Nasty, dirty, violent, sloppy, ugly, whatever. Yesterday’s game was one of the most brutal football games—in every sense of the word—in my memory. Brutal, as in physically violent and punishing. Brutal, as in unfeelingly cold and vicious. Brutal, as in “unpleasantly accurate and incisive” (H/T: Mirriam-Webster).
We knew that going on the road, into the Metrodome, and beating a Brett-Favre-led Vikings squad would require the snapping of several historically-long streaks, and require the kind of sixty-minute performance the Lions have been unable to put together for years. We knew that the Lions would be without Matthew Stafford, without Nate Burleson, without Zack Follett, without Zack Follett’s backup, Landon Johnson, and only barely with a whole host of guys just barely coming back from injury (Peterman, Avril, Levy, Delmas, etc.).
We didn’t even know Jahvid Best would go out indefinitely with a toe thingy of some sort. We didn’t know Stefan Logan would squander the chance to answer a Vikings three-and-out with points, by handing them the ball within striking distance. We didn’t know that the Lions would have sacks and interceptions called back by penalties, that Jason Hanson would stand on the right hash and push a 44-yard field goal wide left, or that the Lions and Vikings would combine for an appalling 20 penalties for 187 yards.
And yet, here were the Lions, with almost three minutes to go in the game, first-and-goal from the Vikings’ four. Down by two scores, but surely just seconds away from one, Shaun Hill threw a brutal interception. Instead of narrowing the lead to seven, the Lions widened the chasm between then and the Vikings. After the defense dutifully forced a three-and-out, the Lions again marched right back down to the Vikings’ ten—and again, Shaun Hill threw a brutal interception.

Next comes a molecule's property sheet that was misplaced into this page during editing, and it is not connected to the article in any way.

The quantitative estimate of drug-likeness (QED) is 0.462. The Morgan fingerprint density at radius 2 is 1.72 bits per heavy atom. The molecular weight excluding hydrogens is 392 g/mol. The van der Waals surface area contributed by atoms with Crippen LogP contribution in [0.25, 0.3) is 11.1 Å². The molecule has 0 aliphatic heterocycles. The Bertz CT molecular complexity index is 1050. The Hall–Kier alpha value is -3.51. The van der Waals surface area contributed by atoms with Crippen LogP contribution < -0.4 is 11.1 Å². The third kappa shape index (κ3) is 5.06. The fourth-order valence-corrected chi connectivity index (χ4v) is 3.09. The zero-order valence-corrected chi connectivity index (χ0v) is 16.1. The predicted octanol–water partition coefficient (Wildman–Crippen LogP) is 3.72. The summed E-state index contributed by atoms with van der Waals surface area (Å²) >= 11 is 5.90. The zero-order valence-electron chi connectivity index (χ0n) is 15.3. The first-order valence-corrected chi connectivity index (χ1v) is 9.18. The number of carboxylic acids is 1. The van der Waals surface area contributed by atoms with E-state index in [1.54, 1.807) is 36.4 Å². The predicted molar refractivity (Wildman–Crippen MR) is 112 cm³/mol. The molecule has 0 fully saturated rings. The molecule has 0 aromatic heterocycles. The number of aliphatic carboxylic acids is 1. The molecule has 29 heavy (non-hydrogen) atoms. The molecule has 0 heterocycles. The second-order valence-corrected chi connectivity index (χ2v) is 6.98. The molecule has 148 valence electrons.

So, here we are. Again—despite all of the factors, physical and karmic, working against the Lions—they absolutely had a chance to win this game. And again, despite all of the factors, physical and logical, working for the Lions, they lost. So, the Lions are technically 0-3, next going on the road to Lambeau where they haven’t won since the FIRST President Bush started the FIRST Gulf War, and are looking hard at 0-4. Judging by the Internet, and call-in radio, lots of fans are abandoning hope.
Why? The Lions are exactly what we thought they were. I, and many others, said many times that the Lions could win six or seven games this season, but would be lucky if more than one came before the bye—and that was with Stafford, Burleson, Best, Levy, Avril, Delmas, and all the rest. We cannot be losing hope that the Lions are on track. Vikings bloggers, and the Vikings themselves, have been vocal in pronouncing that these are not the “old Lions”.
The hope that we’ve lost is for the magical season. The dream season. The totally-unexpected, everything-came-together, lightning-in-a-bottle 9-7 season that announces, with authority, that the New Lions are here and never going away. THAT is what we have lost; let's take this day to mourn it.
. . . tomorrow, there’s wood to chop.